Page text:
An Attitude of Gratitude

By Diane Stark

“Nathan did something today that neither one of my kids ever did,” my sister-in-law, Lori, said when I picked up my two-year-old son from her care.

I sighed. “Oh, no, what did he do?”

Lori chuckled. “It’s nothing bad, just the opposite actually. Nathan thanked me for changing his diaper.”

I smiled. “Yes, he does that sometimes.”

“He has an attitude of gratitude, even about something as small as a diaper change,” Lori said. “That doesn’t just happen, Diane. He’s following your example.”

I shrugged. “I wouldn’t say that.”

Lori shrugged back at me. “It’s true.”

 

For weeks afterward, Lori’s words stayed with me. My sister-in-law perceived me as a grateful person. But only I knew the truth.

The truth was that for over a year, I had hoped and prayed for a new home for our family. I wished for a new home when my children complained about the lack of space in our current home and when the baby, who was sharing a bedroom with my husband and me, kept me awake at night. There were seven of us, shoehorned into a three-bedroom house, and our circumstances reminded me constantly that a new house was not a want, but a need.

But something unusual also triggered my wishes and prayers for a new home. A billboard on a highway I traveled frequently.

The billboard was an advertisement for a local home builder. On the sign was a beautiful brick house with a surprisingly low price tag attached to it. I wanted the home for my family as badly as I’d ever wanted anything in my life.

 

Each time I drove by the billboard, I would stare longingly at the home on the sign. I’d hope and pray for it. I’d talk to the kids about how great it would be when we were finally in the new house.

Eventually, our financing was approved and construction on our new home began. To say I was thrilled was a huge understatement.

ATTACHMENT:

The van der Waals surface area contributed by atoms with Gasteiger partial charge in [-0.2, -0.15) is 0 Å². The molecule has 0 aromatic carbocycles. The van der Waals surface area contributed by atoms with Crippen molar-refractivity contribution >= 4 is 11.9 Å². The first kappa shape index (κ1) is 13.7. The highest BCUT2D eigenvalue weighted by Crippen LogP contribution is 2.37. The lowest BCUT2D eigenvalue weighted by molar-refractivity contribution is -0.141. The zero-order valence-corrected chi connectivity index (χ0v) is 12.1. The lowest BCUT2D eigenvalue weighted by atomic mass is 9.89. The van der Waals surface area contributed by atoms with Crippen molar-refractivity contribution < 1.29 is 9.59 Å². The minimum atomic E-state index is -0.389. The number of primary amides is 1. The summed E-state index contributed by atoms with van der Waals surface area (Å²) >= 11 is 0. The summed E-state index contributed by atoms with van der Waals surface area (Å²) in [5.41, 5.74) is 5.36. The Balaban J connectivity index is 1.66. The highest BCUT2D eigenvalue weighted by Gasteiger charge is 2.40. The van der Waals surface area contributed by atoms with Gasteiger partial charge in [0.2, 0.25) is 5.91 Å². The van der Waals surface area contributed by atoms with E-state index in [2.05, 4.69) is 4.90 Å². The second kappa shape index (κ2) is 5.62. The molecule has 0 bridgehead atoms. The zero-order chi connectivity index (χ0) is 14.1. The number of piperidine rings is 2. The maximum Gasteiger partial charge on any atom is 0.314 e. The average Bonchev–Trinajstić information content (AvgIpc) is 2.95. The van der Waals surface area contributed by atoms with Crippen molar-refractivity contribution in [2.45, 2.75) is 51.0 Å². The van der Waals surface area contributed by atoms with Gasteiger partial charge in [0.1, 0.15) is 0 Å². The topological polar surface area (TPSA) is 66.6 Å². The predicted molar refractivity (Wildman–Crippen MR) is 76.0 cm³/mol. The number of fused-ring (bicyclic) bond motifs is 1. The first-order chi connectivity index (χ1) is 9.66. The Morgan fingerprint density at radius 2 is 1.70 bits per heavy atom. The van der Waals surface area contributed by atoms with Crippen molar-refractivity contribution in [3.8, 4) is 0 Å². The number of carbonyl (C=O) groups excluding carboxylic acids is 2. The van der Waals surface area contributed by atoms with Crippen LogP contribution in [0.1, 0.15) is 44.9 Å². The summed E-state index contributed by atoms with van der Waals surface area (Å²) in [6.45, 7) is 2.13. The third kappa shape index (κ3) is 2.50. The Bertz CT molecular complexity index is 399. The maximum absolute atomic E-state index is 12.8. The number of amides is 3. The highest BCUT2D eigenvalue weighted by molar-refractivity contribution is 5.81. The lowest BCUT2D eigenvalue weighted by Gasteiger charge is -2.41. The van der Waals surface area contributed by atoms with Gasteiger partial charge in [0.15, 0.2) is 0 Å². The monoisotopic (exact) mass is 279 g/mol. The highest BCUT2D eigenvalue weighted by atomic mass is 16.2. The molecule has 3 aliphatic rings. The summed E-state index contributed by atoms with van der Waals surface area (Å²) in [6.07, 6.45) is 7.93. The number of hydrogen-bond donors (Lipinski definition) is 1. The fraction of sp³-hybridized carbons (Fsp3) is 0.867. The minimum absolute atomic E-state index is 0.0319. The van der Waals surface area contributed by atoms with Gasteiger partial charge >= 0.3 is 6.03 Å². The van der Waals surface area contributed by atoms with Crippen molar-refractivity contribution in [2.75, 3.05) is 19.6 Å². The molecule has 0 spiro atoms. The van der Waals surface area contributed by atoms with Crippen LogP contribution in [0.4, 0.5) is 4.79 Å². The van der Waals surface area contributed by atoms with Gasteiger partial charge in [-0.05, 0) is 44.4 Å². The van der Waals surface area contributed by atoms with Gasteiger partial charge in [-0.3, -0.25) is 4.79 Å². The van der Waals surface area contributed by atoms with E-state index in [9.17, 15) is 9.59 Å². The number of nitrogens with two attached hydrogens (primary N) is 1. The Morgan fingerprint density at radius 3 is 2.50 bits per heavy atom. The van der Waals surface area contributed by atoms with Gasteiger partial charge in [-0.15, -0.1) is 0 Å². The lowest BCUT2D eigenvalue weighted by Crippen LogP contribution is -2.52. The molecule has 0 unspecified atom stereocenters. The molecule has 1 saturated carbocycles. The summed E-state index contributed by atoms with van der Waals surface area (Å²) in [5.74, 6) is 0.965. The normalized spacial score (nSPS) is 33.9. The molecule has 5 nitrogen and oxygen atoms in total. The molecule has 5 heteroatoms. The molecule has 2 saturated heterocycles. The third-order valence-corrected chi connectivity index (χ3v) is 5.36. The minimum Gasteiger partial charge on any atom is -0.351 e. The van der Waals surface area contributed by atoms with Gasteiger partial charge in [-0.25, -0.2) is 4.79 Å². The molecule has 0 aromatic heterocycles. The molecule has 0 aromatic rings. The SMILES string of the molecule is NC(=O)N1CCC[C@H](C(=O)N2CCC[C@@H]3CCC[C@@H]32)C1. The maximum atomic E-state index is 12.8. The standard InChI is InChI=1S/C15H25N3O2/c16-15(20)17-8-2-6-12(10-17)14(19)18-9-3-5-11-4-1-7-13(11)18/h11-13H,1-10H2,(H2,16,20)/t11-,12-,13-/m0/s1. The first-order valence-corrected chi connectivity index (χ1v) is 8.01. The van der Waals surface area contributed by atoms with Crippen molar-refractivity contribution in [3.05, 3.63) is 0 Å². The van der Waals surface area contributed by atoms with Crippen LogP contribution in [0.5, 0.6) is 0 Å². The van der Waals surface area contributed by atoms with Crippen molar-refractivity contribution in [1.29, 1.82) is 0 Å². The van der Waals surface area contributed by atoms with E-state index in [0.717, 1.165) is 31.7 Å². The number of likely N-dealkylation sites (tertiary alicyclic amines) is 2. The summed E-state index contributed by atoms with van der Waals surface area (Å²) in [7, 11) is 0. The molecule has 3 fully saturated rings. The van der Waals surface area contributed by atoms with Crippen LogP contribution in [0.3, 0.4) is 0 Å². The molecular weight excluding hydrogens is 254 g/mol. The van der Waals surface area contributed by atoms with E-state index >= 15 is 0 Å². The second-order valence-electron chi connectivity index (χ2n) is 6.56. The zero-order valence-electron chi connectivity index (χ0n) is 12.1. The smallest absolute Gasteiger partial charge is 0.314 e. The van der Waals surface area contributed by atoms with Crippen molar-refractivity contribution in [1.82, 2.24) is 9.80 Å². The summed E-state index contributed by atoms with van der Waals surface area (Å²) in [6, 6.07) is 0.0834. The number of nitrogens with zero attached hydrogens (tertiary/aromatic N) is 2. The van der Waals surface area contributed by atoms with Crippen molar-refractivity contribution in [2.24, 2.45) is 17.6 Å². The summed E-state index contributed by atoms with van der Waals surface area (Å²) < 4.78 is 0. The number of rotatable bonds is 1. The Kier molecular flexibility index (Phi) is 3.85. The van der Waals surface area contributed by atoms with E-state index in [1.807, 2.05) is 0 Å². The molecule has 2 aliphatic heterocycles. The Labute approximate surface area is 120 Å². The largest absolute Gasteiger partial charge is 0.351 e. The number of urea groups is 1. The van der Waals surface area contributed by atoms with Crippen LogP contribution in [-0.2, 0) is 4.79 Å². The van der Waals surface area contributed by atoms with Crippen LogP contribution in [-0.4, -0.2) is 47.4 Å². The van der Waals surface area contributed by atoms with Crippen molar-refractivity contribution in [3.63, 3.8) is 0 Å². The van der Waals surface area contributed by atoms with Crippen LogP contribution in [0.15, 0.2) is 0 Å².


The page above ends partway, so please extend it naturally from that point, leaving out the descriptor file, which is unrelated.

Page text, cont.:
The day we moved into our new home, I drove by that same house billboard and was completely overcome with gratitude. I loved our new house, and I loved seeing my children so happy with their new rooms. I was thrilled to put the baby’s crib in his own room, rather than in the master bedroom with my husband and me. I was excited for the kids to invite their friends over to play, knowing we had enough space in the house for a few extra people. Life in the new house was going to be better in every way. I thanked God for answering our prayers and taking such good care of our family.

I’d never felt so blessed.

 

But I’d also driven by the house billboard on the way to Lori’s house on the afternoon she’d called me a grateful person. I’d driven right by it. And I hadn’t murmured a word of thanks.

The sad fact was that as I’d driven by the billboard that day, I’d been on the phone, complaining about how far behind I was in my household chores. Yes, I was griping about having to clean the very house I’d hoped and prayed for.

I’d wanted this new home so badly. I’d prayed for it for over a year. Yet, just a few weeks after I’d gotten my wish, I had already forgotten to be thankful.

Not exactly the attitude of gratitude I was hoping to cultivate in my young son.

So I began looking for things, big and small, for which to be grateful. I even started writing them down. Just like the billboard had reminded me to pray for a new home, this gratitude list reminded me to be thankful, not just for the new house, but for all the blessings in my life.

I put all kinds of things on my list. Big things like our new house, the health of my family, and God’s amazing love for all of us.

And little things like hearing my favorite song on the radio, a day without any children bickering and clean diapers.

Yes, I was thankful for clean diapers.

I guess Nathan’s attitude of gratitude had rubbed off on me after all.

About this writer

  • Diane Stark Diane Stark is a wife and mom of five. She loves to write about her family and her faith. Her essays have been published in over 20 Chicken Soup for the Soul books.

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2 Responses to “An Attitude of Gratitude”

  1. I loved the article – so simple and yet profound. So often we have hopes that are deferred for awhile that often make us heart sick. When those hopes and dreams are finally fulfilled, we often do forget to be truly grafeful for our blessings. Thank you for such a beautiful reminder.

  2. Thanks, Diane, for helping us see how easy it is to forget to say “thanks,” but how simple it is to develop an attitude of gratitude!

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